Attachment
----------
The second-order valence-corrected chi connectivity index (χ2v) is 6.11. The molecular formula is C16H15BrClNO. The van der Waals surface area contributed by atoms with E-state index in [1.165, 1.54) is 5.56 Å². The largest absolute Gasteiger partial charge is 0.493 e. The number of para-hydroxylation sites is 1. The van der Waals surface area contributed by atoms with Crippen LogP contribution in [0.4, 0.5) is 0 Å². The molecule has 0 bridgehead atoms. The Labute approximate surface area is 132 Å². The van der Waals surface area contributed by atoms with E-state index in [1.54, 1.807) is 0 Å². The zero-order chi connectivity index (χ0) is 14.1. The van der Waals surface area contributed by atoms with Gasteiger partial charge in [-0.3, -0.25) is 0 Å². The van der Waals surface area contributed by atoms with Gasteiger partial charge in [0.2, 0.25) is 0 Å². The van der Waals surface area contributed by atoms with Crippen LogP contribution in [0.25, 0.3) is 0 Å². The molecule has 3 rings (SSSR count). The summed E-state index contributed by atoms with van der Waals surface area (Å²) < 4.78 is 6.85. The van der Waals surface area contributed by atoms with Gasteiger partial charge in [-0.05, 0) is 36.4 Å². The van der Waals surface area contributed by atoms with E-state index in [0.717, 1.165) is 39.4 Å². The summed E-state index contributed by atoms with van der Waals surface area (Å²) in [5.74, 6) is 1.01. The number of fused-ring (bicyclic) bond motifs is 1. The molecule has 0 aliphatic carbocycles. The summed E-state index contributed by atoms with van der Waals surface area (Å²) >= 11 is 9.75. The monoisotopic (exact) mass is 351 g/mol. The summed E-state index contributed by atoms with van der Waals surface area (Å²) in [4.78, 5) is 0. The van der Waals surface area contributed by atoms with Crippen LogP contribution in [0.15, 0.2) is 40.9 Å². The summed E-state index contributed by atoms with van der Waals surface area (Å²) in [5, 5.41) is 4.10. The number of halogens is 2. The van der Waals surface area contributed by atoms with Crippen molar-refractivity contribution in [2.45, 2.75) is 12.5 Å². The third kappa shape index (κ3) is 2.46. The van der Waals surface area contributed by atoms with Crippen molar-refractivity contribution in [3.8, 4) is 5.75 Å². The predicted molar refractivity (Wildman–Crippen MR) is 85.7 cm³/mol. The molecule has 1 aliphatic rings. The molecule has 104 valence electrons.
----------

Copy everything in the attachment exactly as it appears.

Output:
The second-order valence-corrected chi connectivity index (χ2v) is 6.11. The molecular formula is C16H15BrClNO. The van der Waals surface area contributed by atoms with E-state index in [1.165, 1.54) is 5.56 Å². The largest absolute Gasteiger partial charge is 0.493 e. The number of para-hydroxylation sites is 1. The van der Waals surface area contributed by atoms with Crippen LogP contribution in [0.4, 0.5) is 0 Å². The molecule has 0 bridgehead atoms. The Labute approximate surface area is 132 Å². The van der Waals surface area contributed by atoms with E-state index in [1.54, 1.807) is 0 Å². The zero-order chi connectivity index (χ0) is 14.1. The van der Waals surface area contributed by atoms with Gasteiger partial charge in [-0.3, -0.25) is 0 Å². The van der Waals surface area contributed by atoms with Gasteiger partial charge in [0.2, 0.25) is 0 Å². The van der Waals surface area contributed by atoms with Crippen LogP contribution in [0.25, 0.3) is 0 Å². The molecule has 3 rings (SSSR count). The summed E-state index contributed by atoms with van der Waals surface area (Å²) < 4.78 is 6.85. The van der Waals surface area contributed by atoms with Gasteiger partial charge in [-0.05, 0) is 36.4 Å². The van der Waals surface area contributed by atoms with E-state index in [0.717, 1.165) is 39.4 Å². The summed E-state index contributed by atoms with van der Waals surface area (Å²) in [5.74, 6) is 1.01. The number of fused-ring (bicyclic) bond motifs is 1. The molecule has 0 aliphatic carbocycles. The summed E-state index contributed by atoms with van der Waals surface area (Å²) >= 11 is 9.75. The monoisotopic (exact) mass is 351 g/mol. The summed E-state index contributed by atoms with van der Waals surface area (Å²) in [4.78, 5) is 0. The van der Waals surface area contributed by atoms with Crippen LogP contribution in [0.15, 0.2) is 40.9 Å². The summed E-state index contributed by atoms with van der Waals surface area (Å²) in [5, 5.41) is 4.10. The number of halogens is 2. The van der Waals surface area contributed by atoms with Crippen molar-refractivity contribution in [2.45, 2.75) is 12.5 Å². The third kappa shape index (κ3) is 2.46. The van der Waals surface area contributed by atoms with Crippen molar-refractivity contribution in [3.8, 4) is 5.75 Å². The predicted molar refractivity (Wildman–Crippen MR) is 85.7 cm³/mol. The molecule has 1 aliphatic rings. The molecule has 104 valence electrons.